Training Your Eye
If you see something that you like ask yourself why you like it. What is it that makes it visually appealing? Is it the colors? Symmetry? The same can be true of something you don’t like. Question what it is you don’t like and why it’s not appealing to you.
Having a “good eye” is very important. Some people are born with one but everyone can improve their visual language by just being aware of things in your everyday life. You need to be an observer and take notice of your surroundings whether it’s a billboard or a sports car. The next time you think to yourself “I really like the way that looks”, look around and dissect what you specifically like about it in order to figure out why you like it. Take note of things that appeal to you in interior design, architecture, or even fast food packaging while keeping in mind that someone has purposefully designed all of these things to look that way. Think to yourself, “What is it that makes this work?” Break the elements down to figure out what is working and what is not. Is it line, color, shape, texture, space, form? These five items are called the elements of art and they are the building blocks used to create a work of art.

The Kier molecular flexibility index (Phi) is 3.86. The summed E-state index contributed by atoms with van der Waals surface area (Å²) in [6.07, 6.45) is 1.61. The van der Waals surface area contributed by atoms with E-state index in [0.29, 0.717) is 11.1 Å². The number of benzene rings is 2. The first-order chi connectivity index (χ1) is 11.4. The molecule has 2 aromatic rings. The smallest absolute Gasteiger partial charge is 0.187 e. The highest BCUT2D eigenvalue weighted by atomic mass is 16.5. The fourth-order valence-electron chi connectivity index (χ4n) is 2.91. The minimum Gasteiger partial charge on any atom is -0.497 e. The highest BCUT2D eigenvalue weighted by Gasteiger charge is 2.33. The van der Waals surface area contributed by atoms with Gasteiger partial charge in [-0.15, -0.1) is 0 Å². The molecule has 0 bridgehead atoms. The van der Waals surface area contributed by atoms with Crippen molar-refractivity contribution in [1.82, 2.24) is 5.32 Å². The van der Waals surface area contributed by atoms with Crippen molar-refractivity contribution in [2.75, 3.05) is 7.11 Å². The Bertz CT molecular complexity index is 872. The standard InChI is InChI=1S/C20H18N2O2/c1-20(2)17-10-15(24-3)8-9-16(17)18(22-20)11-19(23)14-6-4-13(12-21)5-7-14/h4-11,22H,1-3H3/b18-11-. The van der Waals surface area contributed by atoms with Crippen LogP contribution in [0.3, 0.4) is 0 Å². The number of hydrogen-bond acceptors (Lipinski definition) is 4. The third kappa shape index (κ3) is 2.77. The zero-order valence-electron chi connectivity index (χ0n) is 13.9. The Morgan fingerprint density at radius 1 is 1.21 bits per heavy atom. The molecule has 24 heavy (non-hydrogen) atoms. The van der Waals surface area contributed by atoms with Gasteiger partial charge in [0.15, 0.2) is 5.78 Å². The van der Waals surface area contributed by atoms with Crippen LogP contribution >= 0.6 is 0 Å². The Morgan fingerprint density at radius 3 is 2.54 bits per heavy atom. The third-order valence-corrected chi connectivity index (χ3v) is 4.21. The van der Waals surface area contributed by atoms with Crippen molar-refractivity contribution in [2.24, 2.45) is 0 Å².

In compositional design like fine art, graphic design and photography, you can use the principles of design to help train yourself to have a “good eye”. When you’re looking at a brochure, a website, a painting or a photograph, examine why it is appealing to you by breaking down the following principles:
• Unity/Harmony – The individual parts work together as a meaningful whole
• Balance – A general feeling of visual equality in form, shape, color, etc.
• Emphasis – An area that first attracts attention
• Hierarchy – Naturally leads the reader through the elements in the order of their significance
• Scale/Proportion – The relative visual size of the graphical elements
• Similarity and Contrast – The occurrence of similar and different elements which creates interest and pulls attention towards focal point
Even if you’re not born with it, with a little focus and practice just about anyone can have a “good eye”.Tags: color, compositional design, eye training, fine art, graphic design, photography, symmetry